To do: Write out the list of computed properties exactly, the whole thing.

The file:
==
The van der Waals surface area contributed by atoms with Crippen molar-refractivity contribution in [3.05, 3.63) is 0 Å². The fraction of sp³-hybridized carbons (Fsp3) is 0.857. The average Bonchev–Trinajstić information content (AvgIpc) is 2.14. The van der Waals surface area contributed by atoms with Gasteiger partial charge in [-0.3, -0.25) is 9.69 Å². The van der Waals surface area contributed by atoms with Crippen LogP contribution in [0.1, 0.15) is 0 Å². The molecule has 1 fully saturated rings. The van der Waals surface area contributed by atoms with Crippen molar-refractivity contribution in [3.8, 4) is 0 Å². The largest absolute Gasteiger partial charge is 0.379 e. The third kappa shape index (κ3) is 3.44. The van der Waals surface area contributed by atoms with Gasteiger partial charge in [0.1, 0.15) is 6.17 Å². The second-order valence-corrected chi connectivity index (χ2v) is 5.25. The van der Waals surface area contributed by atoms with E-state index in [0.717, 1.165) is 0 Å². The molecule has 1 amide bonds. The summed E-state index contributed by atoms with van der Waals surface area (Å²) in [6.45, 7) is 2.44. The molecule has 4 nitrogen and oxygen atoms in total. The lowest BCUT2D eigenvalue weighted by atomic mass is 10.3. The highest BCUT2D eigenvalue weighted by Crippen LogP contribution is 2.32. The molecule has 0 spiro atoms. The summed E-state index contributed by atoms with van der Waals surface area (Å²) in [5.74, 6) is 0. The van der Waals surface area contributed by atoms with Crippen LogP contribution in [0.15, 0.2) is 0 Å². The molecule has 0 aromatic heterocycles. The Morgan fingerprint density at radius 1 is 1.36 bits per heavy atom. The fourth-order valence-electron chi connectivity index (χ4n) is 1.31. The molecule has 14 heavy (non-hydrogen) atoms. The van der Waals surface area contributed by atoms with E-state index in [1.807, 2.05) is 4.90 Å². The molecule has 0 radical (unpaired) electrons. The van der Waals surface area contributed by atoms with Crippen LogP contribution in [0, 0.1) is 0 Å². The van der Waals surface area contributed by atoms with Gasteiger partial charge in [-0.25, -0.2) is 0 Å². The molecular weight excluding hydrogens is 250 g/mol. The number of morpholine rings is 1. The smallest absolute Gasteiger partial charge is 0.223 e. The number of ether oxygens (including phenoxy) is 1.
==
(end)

The van der Waals surface area contributed by atoms with Crippen molar-refractivity contribution in [3.05, 3.63) is 0 Å². The fraction of sp³-hybridized carbons (Fsp3) is 0.857. The average Bonchev–Trinajstić information content (AvgIpc) is 2.14. The van der Waals surface area contributed by atoms with Gasteiger partial charge in [-0.3, -0.25) is 9.69 Å². The van der Waals surface area contributed by atoms with Crippen LogP contribution in [0.1, 0.15) is 0 Å². The molecule has 1 fully saturated rings. The van der Waals surface area contributed by atoms with Crippen molar-refractivity contribution in [3.8, 4) is 0 Å². The largest absolute Gasteiger partial charge is 0.379 e. The third kappa shape index (κ3) is 3.44. The van der Waals surface area contributed by atoms with Gasteiger partial charge in [0.1, 0.15) is 6.17 Å². The second-order valence-corrected chi connectivity index (χ2v) is 5.25. The van der Waals surface area contributed by atoms with E-state index in [0.717, 1.165) is 0 Å². The molecule has 1 amide bonds. The summed E-state index contributed by atoms with van der Waals surface area (Å²) in [6.45, 7) is 2.44. The molecule has 4 nitrogen and oxygen atoms in total. The lowest BCUT2D eigenvalue weighted by atomic mass is 10.3. The highest BCUT2D eigenvalue weighted by Crippen LogP contribution is 2.32. The molecule has 0 spiro atoms. The summed E-state index contributed by atoms with van der Waals surface area (Å²) in [5.74, 6) is 0. The van der Waals surface area contributed by atoms with Crippen LogP contribution in [0.15, 0.2) is 0 Å². The molecule has 0 aromatic heterocycles. The Morgan fingerprint density at radius 1 is 1.36 bits per heavy atom. The fourth-order valence-electron chi connectivity index (χ4n) is 1.31. The molecule has 14 heavy (non-hydrogen) atoms. The van der Waals surface area contributed by atoms with E-state index in [1.807, 2.05) is 4.90 Å². The molecule has 0 radical (unpaired) electrons. The van der Waals surface area contributed by atoms with Crippen LogP contribution in [0, 0.1) is 0 Å². The van der Waals surface area contributed by atoms with Gasteiger partial charge in [-0.25, -0.2) is 0 Å². The molecular weight excluding hydrogens is 250 g/mol. The number of morpholine rings is 1. The smallest absolute Gasteiger partial charge is 0.223 e. The number of ether oxygens (including phenoxy) is 1.